The first phase of ticketing for the Tokyo 2020 Olympics closed earlier this week after 7.5 million Japan residents applied for the lottery drawing.
The application period was reportedly extended by 12 hours due to high demand. According to the Associated Press, 7.5 million “ID registrations” were recorded, which allowed people to apply and enter the lottery, but organizers declined to say how many tickets had been applied for through the online system. They noted that “Tokyo 2020 is not disclosing additional details at this stage.”
Applicants will find out what tickets they were allocated in the lottery system on June 20. Out-of-country fans will be able to apply for tickets on June 15 through Authorized Ticket Resellers, and organizers say that approximately 7.8 million tickets will be available with 20-30 percent dedicated to sales outside of Japan. United States residents will be able to purchase tickets through CoSport, which also handles sales in countries like Australia and Jordan.
However, out-of-country fans run the risk of receiving tickets that are not seated together, as the CoSport site states that they can not guarantee seats next to one another. Fans dealt with this issue earlier this month for the Women’s World Cup in France, complaining to FIFA as many families were separated.
“While CoSport will make every effort to seat parties together, it is not possible to guarantee that all tickets for a given session and seating category will be seated together,” the company said.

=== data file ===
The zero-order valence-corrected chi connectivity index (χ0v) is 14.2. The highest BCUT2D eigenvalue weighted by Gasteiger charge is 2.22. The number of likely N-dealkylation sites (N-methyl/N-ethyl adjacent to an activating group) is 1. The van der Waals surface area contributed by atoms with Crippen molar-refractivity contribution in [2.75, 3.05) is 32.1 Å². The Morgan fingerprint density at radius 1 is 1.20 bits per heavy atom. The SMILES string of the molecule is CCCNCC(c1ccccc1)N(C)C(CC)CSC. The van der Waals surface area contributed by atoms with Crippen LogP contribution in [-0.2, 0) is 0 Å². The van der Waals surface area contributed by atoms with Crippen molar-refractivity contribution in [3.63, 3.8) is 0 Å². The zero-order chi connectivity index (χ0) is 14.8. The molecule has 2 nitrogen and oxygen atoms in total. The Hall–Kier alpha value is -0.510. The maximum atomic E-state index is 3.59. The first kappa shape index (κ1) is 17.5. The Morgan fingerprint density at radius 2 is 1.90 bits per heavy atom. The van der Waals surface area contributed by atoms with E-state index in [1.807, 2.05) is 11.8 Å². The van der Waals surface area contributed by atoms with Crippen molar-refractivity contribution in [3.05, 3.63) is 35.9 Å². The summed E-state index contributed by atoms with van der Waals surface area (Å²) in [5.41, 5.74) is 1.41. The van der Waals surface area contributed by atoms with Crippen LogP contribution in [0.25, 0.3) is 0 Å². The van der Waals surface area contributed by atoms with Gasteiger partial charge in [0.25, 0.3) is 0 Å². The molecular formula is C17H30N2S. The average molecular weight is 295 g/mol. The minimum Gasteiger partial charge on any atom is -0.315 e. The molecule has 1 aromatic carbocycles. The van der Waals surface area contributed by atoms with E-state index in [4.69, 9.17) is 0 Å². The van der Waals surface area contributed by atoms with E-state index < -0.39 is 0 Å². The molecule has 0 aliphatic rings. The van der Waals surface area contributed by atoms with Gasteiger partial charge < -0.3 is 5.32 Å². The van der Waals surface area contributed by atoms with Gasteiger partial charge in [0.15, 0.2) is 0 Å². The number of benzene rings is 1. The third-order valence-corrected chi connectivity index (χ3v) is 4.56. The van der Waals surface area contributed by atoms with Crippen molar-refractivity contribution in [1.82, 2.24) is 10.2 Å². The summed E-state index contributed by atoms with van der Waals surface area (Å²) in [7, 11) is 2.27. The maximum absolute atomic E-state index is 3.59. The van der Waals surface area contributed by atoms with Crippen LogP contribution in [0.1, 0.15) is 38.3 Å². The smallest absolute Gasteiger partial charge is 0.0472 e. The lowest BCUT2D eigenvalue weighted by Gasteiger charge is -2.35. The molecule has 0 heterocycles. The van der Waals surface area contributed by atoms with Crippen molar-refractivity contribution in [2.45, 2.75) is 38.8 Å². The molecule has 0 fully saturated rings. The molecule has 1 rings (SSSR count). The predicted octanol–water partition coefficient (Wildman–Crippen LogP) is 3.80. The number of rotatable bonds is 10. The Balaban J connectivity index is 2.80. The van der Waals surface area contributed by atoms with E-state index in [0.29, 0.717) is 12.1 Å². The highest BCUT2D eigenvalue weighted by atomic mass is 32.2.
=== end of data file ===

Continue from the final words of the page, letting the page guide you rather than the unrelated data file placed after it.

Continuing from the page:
Ticket prices and venues were announced last summer. General tickets to events are sold within five price ranges per sport, ranging from the cheapest at ¥2,500 ($22 USD) to the most expensive ticket at ¥130,000 ($1,183 USD). Opening ceremony tickets range from ¥12,000 ($109 USD) to ¥300,000 ($2,730 USD) and closing ceremony tickets are between ¥12,000 ($108 USD) and ¥220,000 ($1,982 USD). The starting price for each event is somewhere between ¥2,500 ($22 USD) and ¥5,800 ($52 USD) for all events.
A law was recently passed in the country that bans ticket resale above face value. Those who violate this law can be fined up to 1 million yen ($9,100), or face a one-year jail term. This year, organizers hope to generate $800 million from ticket sales.